Government’s Temporary Debt Increase Due To Helping Rakyat & Businesses: Fiscal Discipline And Consolidation To Follow Once Economy Recovers
There have been many questions on Malaysia’s government debt lately, including how it is defined, how it has increased and whether the current statutory debt limit should be revised given the various stimulus packages launched in the past one year.
2. Firstly, Federal Government debt consists of all types of debt, both domestic and external1 :
a) Domestic debts are those governed by the Loan (Local) Act 1959, Government Funding Act 1983 and Treasury Bills (Local) Act 1946. These Acts cover the Malaysian Government Securities (MGS), Malaysian Government Investment Issues (MGII) and Malaysian Islamic Treasury Bills (MITB) as well as Malaysia Treasury Bills (MTB)2 . Outside these Acts, domestic debt also includes Sukuk Perumahan Kerajaan, which are pre-2016 public housing loans, forming only around 3% of the total Government debt. Since 2016, Lembaga Pembiayaan Perumahan Sektor Awam (LPPSA) has been responsible for financing all housing loans by civil servants.
b) External debts or offshore borrowings are those meant for projects (such as JICA or IDB loans) and market loans (such as global sukuk or Samurai bonds). The External Loans Act 1963 has also imposed a limit on these at RM35 billion, which is strictly adhered to.
3. Prior to COVID-19, the 55% of GDP cap was a Government self-imposed limit applied to both domestic and external debts. However, when COVID-19 struck, the country needed more fiscal flexibility to save lives and livelihoods. As such, Parliament approved the Temporary Measures for Government Financing [Coronavirus Disease 2019 (COVID-19)] Act 2020 (COVID-19 Act) to increase the limit to 60% of GDP for MGS, MGII and MITB. This Act was passed with the support of almost all MPs in Parliament then. This has enabled the Government to disburse more direct aid to the B40 and micro SMEs, saving jobs through wage subsidies and supporting businesses. At the same time, the higher debt ceiling will also allow the Government some buffer, particularly in directing additional aid to the rakyat who are worst affected.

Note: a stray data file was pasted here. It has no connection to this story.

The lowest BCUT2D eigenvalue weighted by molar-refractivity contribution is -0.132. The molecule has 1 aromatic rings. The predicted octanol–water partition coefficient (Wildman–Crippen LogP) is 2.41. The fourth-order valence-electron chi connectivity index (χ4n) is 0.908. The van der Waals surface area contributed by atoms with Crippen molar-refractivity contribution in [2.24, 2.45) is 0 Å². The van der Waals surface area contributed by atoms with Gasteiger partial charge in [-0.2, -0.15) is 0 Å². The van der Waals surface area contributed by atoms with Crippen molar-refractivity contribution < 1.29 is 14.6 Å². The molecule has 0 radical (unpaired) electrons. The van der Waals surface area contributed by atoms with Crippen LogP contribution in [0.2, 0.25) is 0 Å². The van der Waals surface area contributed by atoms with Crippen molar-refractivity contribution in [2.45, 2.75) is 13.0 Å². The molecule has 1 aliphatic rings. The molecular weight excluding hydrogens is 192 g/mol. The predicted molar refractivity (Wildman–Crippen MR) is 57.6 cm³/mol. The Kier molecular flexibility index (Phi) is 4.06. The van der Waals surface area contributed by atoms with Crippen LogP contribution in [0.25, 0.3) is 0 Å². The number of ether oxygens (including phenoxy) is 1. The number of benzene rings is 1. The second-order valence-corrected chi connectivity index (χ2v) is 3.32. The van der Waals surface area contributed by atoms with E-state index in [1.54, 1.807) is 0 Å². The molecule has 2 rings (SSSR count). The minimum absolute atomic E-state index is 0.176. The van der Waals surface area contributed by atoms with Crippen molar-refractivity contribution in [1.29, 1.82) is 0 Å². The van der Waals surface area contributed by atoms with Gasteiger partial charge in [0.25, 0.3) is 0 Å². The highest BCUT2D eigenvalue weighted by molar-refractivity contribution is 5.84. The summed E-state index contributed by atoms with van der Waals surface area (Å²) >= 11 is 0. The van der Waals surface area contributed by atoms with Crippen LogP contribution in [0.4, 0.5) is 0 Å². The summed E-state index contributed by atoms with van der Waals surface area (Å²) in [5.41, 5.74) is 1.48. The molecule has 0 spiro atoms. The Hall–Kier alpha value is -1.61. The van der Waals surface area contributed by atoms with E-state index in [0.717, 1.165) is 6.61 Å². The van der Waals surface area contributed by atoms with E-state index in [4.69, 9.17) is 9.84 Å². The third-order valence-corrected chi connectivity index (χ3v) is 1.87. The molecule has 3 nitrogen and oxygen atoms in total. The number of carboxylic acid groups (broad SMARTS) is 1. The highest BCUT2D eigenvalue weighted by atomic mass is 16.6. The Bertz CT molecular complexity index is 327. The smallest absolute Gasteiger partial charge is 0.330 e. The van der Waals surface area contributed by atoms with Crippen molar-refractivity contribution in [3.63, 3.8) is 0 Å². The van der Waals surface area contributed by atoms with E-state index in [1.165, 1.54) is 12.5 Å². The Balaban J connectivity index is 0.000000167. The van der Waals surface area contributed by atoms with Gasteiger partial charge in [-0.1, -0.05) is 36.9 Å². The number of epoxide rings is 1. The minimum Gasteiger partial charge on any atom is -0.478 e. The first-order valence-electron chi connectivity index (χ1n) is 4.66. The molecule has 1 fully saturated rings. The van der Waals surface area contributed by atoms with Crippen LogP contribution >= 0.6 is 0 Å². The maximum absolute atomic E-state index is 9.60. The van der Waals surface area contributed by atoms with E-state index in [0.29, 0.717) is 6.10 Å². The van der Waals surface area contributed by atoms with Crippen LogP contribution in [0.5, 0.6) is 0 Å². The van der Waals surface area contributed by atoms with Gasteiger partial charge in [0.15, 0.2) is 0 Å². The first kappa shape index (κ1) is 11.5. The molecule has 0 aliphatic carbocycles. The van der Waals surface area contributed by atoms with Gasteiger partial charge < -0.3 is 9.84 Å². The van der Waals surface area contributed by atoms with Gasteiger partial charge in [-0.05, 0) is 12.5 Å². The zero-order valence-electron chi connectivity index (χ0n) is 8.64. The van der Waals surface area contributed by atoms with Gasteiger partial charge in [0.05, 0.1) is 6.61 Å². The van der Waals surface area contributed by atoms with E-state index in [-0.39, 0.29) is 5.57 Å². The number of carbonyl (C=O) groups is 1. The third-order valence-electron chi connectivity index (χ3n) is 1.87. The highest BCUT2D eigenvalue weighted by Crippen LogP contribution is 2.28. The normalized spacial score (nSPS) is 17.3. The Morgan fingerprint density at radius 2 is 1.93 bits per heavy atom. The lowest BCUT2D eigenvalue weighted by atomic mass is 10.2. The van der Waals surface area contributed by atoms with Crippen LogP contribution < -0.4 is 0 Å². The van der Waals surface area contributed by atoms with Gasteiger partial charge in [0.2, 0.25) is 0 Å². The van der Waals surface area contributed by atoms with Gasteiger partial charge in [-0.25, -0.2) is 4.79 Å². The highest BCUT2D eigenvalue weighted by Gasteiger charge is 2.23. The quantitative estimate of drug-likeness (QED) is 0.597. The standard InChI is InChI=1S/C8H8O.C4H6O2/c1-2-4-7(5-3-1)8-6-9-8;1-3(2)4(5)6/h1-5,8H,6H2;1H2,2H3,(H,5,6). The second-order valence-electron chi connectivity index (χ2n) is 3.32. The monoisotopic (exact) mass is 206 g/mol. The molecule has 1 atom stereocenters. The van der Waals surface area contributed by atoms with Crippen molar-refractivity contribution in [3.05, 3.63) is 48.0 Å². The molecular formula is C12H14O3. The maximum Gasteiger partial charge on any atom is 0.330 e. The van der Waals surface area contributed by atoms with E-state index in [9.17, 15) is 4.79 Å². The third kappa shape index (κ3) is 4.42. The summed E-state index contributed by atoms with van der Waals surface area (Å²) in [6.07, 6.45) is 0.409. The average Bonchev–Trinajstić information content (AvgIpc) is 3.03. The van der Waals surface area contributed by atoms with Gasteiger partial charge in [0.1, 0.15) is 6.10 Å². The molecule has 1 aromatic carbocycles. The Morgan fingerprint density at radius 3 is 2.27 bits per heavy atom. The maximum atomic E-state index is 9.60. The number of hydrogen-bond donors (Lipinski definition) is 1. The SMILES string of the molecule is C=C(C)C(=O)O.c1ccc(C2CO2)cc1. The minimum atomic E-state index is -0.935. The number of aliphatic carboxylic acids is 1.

4. When the Ministry of Finance (MOF) reported that, as at end-2020, the statutory debt was RM820.7 billion or 58.0% of GDP, and was projected to reach 58.5% in 2021, the Government was referring to the legal definition which includes MGS, MGII and MITB (as defined and provided for in the COVID-19 Act). When the offshore and other borrowings are included, then the total Federal Government debt totals up to RM879.6 billion or 62.2% of GDP.
5. Nonetheless, the limits of each type of debt under its governing statute continues to be adhered to in ensuring fiscal discipline. All these measures have been clarified with, and accepted by international ratings agencies and analysts.
6. In other words, both definitions are correct, but refer to different components of debt. Nonetheless, the Government has always been consistent, in Parliament or to the media, in explaining that whenever statutory debt is referred to, it is always made up of MGS, MGII and MITB. Furthermore, such transparency is also reflected in the annual Fiscal Outlook report.
Debt is Necessary to Save Jobs and Support Businesses:
7. The COVID-19 crisis has witnessed unprecedented action by governments around the world leading to substantial increases in fiscal deficit and government debt. According to the IMF3 , as much as USD14.0 trillion was deployed by governments to protect lives and livelihoods, resulting in a total government debt stock that is approximately 100% of global GDP, significantly higher compared to pre-COVID19 projections of 84% in October 2019. With over 1,600 social programmes launched by governments all over the world last year, the IMF also projects that average overall deficits as a share of GDP in 2020 are projected at 13.3% for advanced economies, 10.3% for emerging market and middle-income economies, and 5.7% for low-income developing countries.